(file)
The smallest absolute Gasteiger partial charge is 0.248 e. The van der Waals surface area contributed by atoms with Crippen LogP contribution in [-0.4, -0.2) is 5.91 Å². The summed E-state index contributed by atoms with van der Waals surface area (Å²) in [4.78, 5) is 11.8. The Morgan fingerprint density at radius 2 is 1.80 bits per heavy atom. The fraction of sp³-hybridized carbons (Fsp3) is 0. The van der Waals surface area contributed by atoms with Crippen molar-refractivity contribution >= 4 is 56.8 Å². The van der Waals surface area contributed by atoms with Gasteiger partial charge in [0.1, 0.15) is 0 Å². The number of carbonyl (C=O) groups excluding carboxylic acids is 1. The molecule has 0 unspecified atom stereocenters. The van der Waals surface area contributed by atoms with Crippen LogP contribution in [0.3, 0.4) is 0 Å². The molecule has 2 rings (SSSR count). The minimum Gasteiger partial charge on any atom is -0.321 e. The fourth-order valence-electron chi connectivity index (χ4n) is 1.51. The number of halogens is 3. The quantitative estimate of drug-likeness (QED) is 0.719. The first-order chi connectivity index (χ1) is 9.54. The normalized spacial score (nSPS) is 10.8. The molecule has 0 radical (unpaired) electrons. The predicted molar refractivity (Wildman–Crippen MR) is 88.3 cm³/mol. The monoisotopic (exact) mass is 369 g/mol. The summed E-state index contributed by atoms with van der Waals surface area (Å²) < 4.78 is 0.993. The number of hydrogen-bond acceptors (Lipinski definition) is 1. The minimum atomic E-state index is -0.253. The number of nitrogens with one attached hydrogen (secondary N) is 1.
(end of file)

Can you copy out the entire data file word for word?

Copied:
The smallest absolute Gasteiger partial charge is 0.248 e. The van der Waals surface area contributed by atoms with Crippen LogP contribution in [-0.4, -0.2) is 5.91 Å². The summed E-state index contributed by atoms with van der Waals surface area (Å²) in [4.78, 5) is 11.8. The Morgan fingerprint density at radius 2 is 1.80 bits per heavy atom. The fraction of sp³-hybridized carbons (Fsp3) is 0. The van der Waals surface area contributed by atoms with Crippen molar-refractivity contribution >= 4 is 56.8 Å². The van der Waals surface area contributed by atoms with Gasteiger partial charge in [0.1, 0.15) is 0 Å². The number of carbonyl (C=O) groups excluding carboxylic acids is 1. The molecule has 0 unspecified atom stereocenters. The van der Waals surface area contributed by atoms with Crippen LogP contribution in [0.3, 0.4) is 0 Å². The molecule has 2 rings (SSSR count). The minimum Gasteiger partial charge on any atom is -0.321 e. The fourth-order valence-electron chi connectivity index (χ4n) is 1.51. The number of halogens is 3. The quantitative estimate of drug-likeness (QED) is 0.719. The first-order chi connectivity index (χ1) is 9.54. The normalized spacial score (nSPS) is 10.8. The molecule has 0 radical (unpaired) electrons. The predicted molar refractivity (Wildman–Crippen MR) is 88.3 cm³/mol. The monoisotopic (exact) mass is 369 g/mol. The summed E-state index contributed by atoms with van der Waals surface area (Å²) < 4.78 is 0.993. The number of hydrogen-bond acceptors (Lipinski definition) is 1. The minimum atomic E-state index is -0.253. The number of nitrogens with one attached hydrogen (secondary N) is 1.